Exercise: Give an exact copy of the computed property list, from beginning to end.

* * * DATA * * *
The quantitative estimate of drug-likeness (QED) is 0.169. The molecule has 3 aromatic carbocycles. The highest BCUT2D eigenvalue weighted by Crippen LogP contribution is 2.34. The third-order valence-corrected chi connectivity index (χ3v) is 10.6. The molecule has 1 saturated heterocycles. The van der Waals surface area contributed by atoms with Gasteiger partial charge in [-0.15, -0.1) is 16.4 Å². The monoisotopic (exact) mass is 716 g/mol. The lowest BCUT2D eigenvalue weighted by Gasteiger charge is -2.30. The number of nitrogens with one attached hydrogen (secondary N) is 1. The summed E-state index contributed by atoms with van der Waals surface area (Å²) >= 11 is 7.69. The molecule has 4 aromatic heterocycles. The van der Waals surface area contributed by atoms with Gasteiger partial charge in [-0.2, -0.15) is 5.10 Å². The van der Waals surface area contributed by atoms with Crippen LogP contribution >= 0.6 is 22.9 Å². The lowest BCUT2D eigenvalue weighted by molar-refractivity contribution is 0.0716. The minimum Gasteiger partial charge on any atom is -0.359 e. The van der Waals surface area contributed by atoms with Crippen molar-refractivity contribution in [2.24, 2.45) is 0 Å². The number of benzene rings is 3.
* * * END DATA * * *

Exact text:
The quantitative estimate of drug-likeness (QED) is 0.169. The molecule has 3 aromatic carbocycles. The highest BCUT2D eigenvalue weighted by Crippen LogP contribution is 2.34. The third-order valence-corrected chi connectivity index (χ3v) is 10.6. The molecule has 1 saturated heterocycles. The van der Waals surface area contributed by atoms with Gasteiger partial charge in [-0.15, -0.1) is 16.4 Å². The monoisotopic (exact) mass is 716 g/mol. The lowest BCUT2D eigenvalue weighted by Gasteiger charge is -2.30. The number of nitrogens with one attached hydrogen (secondary N) is 1. The summed E-state index contributed by atoms with van der Waals surface area (Å²) >= 11 is 7.69. The molecule has 4 aromatic heterocycles. The van der Waals surface area contributed by atoms with Gasteiger partial charge in [-0.2, -0.15) is 5.10 Å². The van der Waals surface area contributed by atoms with Crippen LogP contribution >= 0.6 is 22.9 Å². The lowest BCUT2D eigenvalue weighted by molar-refractivity contribution is 0.0716. The minimum Gasteiger partial charge on any atom is -0.359 e. The van der Waals surface area contributed by atoms with Crippen molar-refractivity contribution in [2.24, 2.45) is 0 Å². The number of benzene rings is 3.